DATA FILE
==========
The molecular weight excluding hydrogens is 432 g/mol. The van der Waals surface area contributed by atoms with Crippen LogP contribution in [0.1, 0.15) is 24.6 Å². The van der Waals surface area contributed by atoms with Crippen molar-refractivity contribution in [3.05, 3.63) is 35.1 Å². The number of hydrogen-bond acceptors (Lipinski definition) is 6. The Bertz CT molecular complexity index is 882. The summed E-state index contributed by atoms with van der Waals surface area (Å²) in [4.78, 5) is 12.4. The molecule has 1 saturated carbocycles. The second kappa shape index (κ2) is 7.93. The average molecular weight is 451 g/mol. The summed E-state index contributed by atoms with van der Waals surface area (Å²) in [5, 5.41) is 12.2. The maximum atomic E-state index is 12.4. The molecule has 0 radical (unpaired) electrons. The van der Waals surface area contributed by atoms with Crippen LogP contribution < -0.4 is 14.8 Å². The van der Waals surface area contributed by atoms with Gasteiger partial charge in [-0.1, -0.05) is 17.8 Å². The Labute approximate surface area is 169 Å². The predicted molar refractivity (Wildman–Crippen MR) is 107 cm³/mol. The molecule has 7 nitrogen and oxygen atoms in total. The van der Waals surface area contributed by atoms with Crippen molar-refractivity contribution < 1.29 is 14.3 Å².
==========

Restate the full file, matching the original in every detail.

The molecular weight excluding hydrogens is 432 g/mol. The van der Waals surface area contributed by atoms with Crippen LogP contribution in [0.1, 0.15) is 24.6 Å². The van der Waals surface area contributed by atoms with Crippen molar-refractivity contribution in [3.05, 3.63) is 35.1 Å². The number of hydrogen-bond acceptors (Lipinski definition) is 6. The Bertz CT molecular complexity index is 882. The summed E-state index contributed by atoms with van der Waals surface area (Å²) in [4.78, 5) is 12.4. The molecule has 1 saturated carbocycles. The second kappa shape index (κ2) is 7.93. The average molecular weight is 451 g/mol. The summed E-state index contributed by atoms with van der Waals surface area (Å²) in [5, 5.41) is 12.2. The maximum atomic E-state index is 12.4. The molecule has 0 radical (unpaired) electrons. The van der Waals surface area contributed by atoms with Crippen LogP contribution < -0.4 is 14.8 Å². The van der Waals surface area contributed by atoms with Gasteiger partial charge in [-0.1, -0.05) is 17.8 Å². The Labute approximate surface area is 169 Å². The predicted molar refractivity (Wildman–Crippen MR) is 107 cm³/mol. The molecule has 7 nitrogen and oxygen atoms in total. The van der Waals surface area contributed by atoms with Crippen molar-refractivity contribution < 1.29 is 14.3 Å².